The entrance of Museo de la Isla de Cozumel, a two-story white building with arches, palm trees, and a red carpet staircase.

Playa del Carmen Artist Fights for Vandalized InstallationS: Museum Dispute Escalates in Quintana Roo

Mercedes Bautista, a Playa del Carmen-based artist, has appealed to the cultural authorities of Quintana Roo for assistance in repairing her vandalized installation, The Altar of Seeds Vulva. The artwork was damaged while on display at the Museum of the Island of Cozumel as part of The Body of the Poetic exhibition. So far, Bautista has not received any positive response from either the museum or the Foundation of Parks and Museums.

According to Bautista, the museum's director, Isela Carrillo Cupul, informed her that the former director of the foundation had left instructions to repair the damage. However, the current director, Alex Marchán, stated in a meeting that he could not take responsibility for past events and advised her to move forward. Bautista expressed her disappointment, stating that the museum and foundation seem to lack a sense of moral or human responsibility for the incident.

Bautista's appeal to the authorities is not only for the resolution of the issue and compensation for the damages but also to set a precedent for respecting artists' work. She emphasizes the importance of art as a healing force and a means of building a community grounded in human values and virtues.

Bautista stressed that the museum and foundation's lack of action is an injustice. She pointed out that their negligence sets a precedent of promising and not delivering, and neglecting their moral and ethical responsibility towards artists. She believes that artists in Quintana Roo are vulnerable for various reasons and that it is important to question and debate the way art and artists are used.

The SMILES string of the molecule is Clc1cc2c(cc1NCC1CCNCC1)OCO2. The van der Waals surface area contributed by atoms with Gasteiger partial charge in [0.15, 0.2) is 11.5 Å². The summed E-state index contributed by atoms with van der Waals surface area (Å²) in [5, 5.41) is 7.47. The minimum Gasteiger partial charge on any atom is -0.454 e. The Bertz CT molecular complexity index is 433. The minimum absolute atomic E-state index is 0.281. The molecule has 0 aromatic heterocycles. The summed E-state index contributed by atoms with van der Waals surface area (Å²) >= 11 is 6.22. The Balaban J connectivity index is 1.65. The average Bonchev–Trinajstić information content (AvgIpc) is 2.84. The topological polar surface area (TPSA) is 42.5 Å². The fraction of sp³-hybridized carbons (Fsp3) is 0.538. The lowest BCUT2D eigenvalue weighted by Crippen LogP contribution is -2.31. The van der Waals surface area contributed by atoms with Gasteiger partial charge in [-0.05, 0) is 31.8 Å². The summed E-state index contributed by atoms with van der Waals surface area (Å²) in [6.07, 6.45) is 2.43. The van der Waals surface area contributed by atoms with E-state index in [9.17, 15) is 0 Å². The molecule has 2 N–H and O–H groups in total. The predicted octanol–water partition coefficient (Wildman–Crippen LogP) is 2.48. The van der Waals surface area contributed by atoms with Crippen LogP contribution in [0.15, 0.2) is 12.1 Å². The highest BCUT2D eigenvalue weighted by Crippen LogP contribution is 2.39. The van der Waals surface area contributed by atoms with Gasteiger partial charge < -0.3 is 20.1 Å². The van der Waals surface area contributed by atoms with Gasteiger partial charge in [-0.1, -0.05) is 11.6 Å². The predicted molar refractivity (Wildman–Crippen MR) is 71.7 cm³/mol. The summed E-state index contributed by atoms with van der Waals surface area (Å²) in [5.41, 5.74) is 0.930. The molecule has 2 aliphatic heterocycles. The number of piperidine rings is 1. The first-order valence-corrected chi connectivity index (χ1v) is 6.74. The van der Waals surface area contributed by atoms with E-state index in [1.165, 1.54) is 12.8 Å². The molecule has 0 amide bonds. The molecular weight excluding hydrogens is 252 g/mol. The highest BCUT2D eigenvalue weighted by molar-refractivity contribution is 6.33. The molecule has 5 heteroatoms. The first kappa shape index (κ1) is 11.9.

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The vandalism of The Body of the Poetic exhibition was carried out by a mentally ill individual, against whom no legal action can be taken. While the museum's directorship has acknowledged this, Bautista insists that the institution hosting the exhibition should also bear some responsibility. She criticized the lack of adequate surveillance, stating that the artwork was left in the custody of a trusted institution, not a public park.

In addition to the significant impact of the damage to her work, Bautista has also experienced other forms of symbolic violence. She cited her interactions with the museum and foundation representatives, feeling unprotected as a professional, and the institution's readiness to avoid responsibility as examples of this.

Bautista shared her experiences with fellow artists, friends, and professionals in the arts, leading to insightful discussions. Most have supported her call for compensation for the damage. This support also includes a proposed letter of endorsement from the citizen council for culture and the arts of Quintana Roo.

Bautista, who was born in Spain and is a naturalized Mexican, is a visual artist who also writes. Her poetry has been published in various literary magazines and anthologies. She has won the national poetry awards Paralelo Sur and Beatriz Cienfuegos, and has received grants from the Program for the Stimulation of Artistic Creation and Development (Pecda).